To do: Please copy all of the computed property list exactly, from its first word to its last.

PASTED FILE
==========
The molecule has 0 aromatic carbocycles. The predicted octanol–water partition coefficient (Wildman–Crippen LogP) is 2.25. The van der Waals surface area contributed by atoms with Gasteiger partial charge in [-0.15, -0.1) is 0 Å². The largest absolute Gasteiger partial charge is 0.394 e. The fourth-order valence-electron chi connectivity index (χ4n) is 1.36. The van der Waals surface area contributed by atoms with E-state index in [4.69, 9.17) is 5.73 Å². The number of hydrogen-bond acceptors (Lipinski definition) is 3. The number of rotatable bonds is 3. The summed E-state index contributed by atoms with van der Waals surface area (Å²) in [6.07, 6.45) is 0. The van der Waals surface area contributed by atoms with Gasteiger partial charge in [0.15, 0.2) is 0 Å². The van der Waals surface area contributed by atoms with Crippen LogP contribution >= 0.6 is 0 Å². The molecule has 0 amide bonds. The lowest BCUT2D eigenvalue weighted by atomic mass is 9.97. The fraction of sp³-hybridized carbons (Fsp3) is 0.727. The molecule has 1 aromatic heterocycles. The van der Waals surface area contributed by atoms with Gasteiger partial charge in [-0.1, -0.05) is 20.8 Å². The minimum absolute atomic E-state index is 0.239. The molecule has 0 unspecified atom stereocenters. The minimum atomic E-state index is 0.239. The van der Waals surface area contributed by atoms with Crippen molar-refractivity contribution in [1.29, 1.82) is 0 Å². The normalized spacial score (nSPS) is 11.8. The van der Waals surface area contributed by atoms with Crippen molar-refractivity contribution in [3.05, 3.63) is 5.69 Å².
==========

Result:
The molecule has 0 aromatic carbocycles. The predicted octanol–water partition coefficient (Wildman–Crippen LogP) is 2.25. The van der Waals surface area contributed by atoms with Gasteiger partial charge in [-0.15, -0.1) is 0 Å². The largest absolute Gasteiger partial charge is 0.394 e. The fourth-order valence-electron chi connectivity index (χ4n) is 1.36. The van der Waals surface area contributed by atoms with E-state index in [4.69, 9.17) is 5.73 Å². The number of hydrogen-bond acceptors (Lipinski definition) is 3. The number of rotatable bonds is 3. The summed E-state index contributed by atoms with van der Waals surface area (Å²) in [6.07, 6.45) is 0. The van der Waals surface area contributed by atoms with Gasteiger partial charge in [0.15, 0.2) is 0 Å². The van der Waals surface area contributed by atoms with Crippen LogP contribution >= 0.6 is 0 Å². The molecule has 0 amide bonds. The lowest BCUT2D eigenvalue weighted by atomic mass is 9.97. The fraction of sp³-hybridized carbons (Fsp3) is 0.727. The molecule has 1 aromatic heterocycles. The van der Waals surface area contributed by atoms with Gasteiger partial charge in [-0.1, -0.05) is 20.8 Å². The minimum absolute atomic E-state index is 0.239. The molecule has 0 unspecified atom stereocenters. The minimum atomic E-state index is 0.239. The van der Waals surface area contributed by atoms with Crippen molar-refractivity contribution in [1.29, 1.82) is 0 Å². The normalized spacial score (nSPS) is 11.8. The van der Waals surface area contributed by atoms with Crippen molar-refractivity contribution in [3.05, 3.63) is 5.69 Å².